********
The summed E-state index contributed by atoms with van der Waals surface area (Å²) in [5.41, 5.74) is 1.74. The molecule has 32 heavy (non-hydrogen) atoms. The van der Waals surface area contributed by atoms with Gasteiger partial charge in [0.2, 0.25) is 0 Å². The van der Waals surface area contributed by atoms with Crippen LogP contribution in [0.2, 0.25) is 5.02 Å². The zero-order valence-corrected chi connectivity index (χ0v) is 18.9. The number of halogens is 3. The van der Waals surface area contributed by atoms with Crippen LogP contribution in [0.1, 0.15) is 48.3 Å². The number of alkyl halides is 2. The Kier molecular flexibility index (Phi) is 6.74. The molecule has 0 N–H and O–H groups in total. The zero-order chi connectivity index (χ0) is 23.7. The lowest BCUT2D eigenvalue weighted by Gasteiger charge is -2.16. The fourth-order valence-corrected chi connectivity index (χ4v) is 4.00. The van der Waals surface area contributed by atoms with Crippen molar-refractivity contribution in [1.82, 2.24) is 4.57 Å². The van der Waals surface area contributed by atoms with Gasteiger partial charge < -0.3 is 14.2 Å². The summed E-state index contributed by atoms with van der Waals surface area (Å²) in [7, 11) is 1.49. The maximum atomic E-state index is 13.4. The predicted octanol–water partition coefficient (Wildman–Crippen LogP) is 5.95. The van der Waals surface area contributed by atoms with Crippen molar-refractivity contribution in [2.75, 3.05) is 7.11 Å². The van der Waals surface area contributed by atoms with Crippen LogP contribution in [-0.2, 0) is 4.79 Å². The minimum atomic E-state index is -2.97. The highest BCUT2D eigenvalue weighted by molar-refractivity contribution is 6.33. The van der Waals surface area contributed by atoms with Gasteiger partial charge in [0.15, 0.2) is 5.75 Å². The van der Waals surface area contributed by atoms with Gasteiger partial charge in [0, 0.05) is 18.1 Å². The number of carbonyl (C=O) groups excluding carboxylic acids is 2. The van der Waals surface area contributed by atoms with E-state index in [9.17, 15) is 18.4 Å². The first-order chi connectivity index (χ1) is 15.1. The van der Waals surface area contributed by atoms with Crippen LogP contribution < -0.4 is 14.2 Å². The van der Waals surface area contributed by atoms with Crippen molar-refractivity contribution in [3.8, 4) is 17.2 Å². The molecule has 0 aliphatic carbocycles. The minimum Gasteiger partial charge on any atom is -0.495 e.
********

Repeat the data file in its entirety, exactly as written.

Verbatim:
The summed E-state index contributed by atoms with van der Waals surface area (Å²) in [5.41, 5.74) is 1.74. The molecule has 32 heavy (non-hydrogen) atoms. The van der Waals surface area contributed by atoms with Gasteiger partial charge in [0.2, 0.25) is 0 Å². The van der Waals surface area contributed by atoms with Crippen LogP contribution in [0.2, 0.25) is 5.02 Å². The zero-order valence-corrected chi connectivity index (χ0v) is 18.9. The number of halogens is 3. The van der Waals surface area contributed by atoms with Crippen LogP contribution in [0.1, 0.15) is 48.3 Å². The number of alkyl halides is 2. The Kier molecular flexibility index (Phi) is 6.74. The molecule has 0 N–H and O–H groups in total. The zero-order chi connectivity index (χ0) is 23.7. The lowest BCUT2D eigenvalue weighted by Gasteiger charge is -2.16. The fourth-order valence-corrected chi connectivity index (χ4v) is 4.00. The van der Waals surface area contributed by atoms with Crippen molar-refractivity contribution in [1.82, 2.24) is 4.57 Å². The van der Waals surface area contributed by atoms with Gasteiger partial charge < -0.3 is 14.2 Å². The summed E-state index contributed by atoms with van der Waals surface area (Å²) in [7, 11) is 1.49. The maximum atomic E-state index is 13.4. The predicted octanol–water partition coefficient (Wildman–Crippen LogP) is 5.95. The van der Waals surface area contributed by atoms with Crippen molar-refractivity contribution in [2.75, 3.05) is 7.11 Å². The van der Waals surface area contributed by atoms with Crippen LogP contribution in [-0.2, 0) is 4.79 Å². The minimum atomic E-state index is -2.97. The highest BCUT2D eigenvalue weighted by molar-refractivity contribution is 6.33. The van der Waals surface area contributed by atoms with Gasteiger partial charge in [0.15, 0.2) is 5.75 Å². The van der Waals surface area contributed by atoms with Gasteiger partial charge in [0, 0.05) is 18.1 Å². The number of carbonyl (C=O) groups excluding carboxylic acids is 2. The van der Waals surface area contributed by atoms with E-state index in [9.17, 15) is 18.4 Å². The first-order chi connectivity index (χ1) is 15.1. The van der Waals surface area contributed by atoms with Crippen LogP contribution < -0.4 is 14.2 Å². The van der Waals surface area contributed by atoms with Crippen molar-refractivity contribution in [3.8, 4) is 17.2 Å². The molecule has 0 aliphatic carbocycles. The minimum Gasteiger partial charge on any atom is -0.495 e.